Opening up the old ceiling was just the start.
Small changes can make huge differences. Like many of its era, this Portland house had little use for the dead space in the gable above the living room's 8-foot-high ceiling. It was filled by only "darkness, stuffy air, cobwebs, and old wasp nests clinging to the rafters' before architect David McNiven opened the old ceiling to the roof line, cut a large half-moon window into the gable, and replaced lower windows with a big panel of glass.
Now, the house looks more modern from the street, while inside its living room feels bright and open.
During the remodel, McNiven also took down the wall separating the living room from the dining room. A bedroom directly above the dining area received an interior window--also semicircular.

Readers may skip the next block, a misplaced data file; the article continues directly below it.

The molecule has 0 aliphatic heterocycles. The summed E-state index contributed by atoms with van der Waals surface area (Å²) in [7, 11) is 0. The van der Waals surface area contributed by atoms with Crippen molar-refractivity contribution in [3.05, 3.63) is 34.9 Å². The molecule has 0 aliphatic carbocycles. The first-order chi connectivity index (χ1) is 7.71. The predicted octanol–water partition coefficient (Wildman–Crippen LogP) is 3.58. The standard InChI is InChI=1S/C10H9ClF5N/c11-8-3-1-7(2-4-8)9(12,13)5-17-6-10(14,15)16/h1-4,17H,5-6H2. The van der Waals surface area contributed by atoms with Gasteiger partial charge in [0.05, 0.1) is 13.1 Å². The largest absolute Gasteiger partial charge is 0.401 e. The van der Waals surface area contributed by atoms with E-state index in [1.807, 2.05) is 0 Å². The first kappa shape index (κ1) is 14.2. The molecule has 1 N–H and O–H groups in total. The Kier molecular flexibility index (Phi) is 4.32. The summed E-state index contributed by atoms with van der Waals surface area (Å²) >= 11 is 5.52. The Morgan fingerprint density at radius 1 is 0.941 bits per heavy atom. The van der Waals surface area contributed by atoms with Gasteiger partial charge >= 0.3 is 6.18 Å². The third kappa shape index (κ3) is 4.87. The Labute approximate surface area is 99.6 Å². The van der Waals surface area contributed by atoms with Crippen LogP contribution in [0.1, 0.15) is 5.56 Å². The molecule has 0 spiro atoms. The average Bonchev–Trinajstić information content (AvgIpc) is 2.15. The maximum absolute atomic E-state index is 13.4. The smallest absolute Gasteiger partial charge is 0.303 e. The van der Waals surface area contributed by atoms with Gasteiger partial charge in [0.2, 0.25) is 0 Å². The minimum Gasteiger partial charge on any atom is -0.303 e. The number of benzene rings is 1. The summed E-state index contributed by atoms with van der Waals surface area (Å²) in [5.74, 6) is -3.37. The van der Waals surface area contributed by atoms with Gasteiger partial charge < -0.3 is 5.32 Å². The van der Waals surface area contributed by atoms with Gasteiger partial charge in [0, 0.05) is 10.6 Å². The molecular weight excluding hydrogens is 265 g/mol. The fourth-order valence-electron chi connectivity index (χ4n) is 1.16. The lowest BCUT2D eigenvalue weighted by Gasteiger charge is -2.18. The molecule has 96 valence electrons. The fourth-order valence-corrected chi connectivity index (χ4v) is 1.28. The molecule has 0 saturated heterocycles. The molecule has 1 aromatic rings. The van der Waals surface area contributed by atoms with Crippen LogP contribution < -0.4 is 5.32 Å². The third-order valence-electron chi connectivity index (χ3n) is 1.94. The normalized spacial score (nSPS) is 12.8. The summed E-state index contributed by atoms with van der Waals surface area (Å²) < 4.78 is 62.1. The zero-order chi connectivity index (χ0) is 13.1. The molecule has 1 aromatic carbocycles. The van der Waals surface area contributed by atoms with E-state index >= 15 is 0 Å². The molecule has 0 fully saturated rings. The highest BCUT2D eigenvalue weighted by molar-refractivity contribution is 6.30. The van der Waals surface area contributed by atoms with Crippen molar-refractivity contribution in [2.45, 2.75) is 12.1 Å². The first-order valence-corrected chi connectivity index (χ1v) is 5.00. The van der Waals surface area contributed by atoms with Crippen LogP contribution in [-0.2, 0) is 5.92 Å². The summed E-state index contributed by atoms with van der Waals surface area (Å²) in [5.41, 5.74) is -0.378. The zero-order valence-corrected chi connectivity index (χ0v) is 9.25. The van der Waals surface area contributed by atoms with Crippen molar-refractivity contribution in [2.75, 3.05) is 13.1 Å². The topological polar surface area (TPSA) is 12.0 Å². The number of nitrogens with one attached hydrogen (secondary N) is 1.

Throughout the house, old plaster was replaced with new gypsum board; a new cast-plaster facade replaced the original mantelpiece. All wiring and plumbing were brought up to code. To help unify the spaces and visually enlarge the house, McNiven had all interior walls painted the same light color and installed low-pile wall-to-wall carpeting.
Photo: Big glass semicircle cut into gable, and solid rectangle below it, give 1950 wood-and-brick house a contemporary lift
Photo: Soaring ceiling and glass in a former attic space give living (and adjacent dining) areas spacious feel. They also leave room and provide light for three big potted ficus
Photo: Dining area's lower ceiling makes way for bedroom above--whose interior window borrows shape from larger exterior one
Photo: With tops of windows in line, bedroom brightens with outside light and looks roomier without compromising privacy
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|Date:||Jan 1, 1988|
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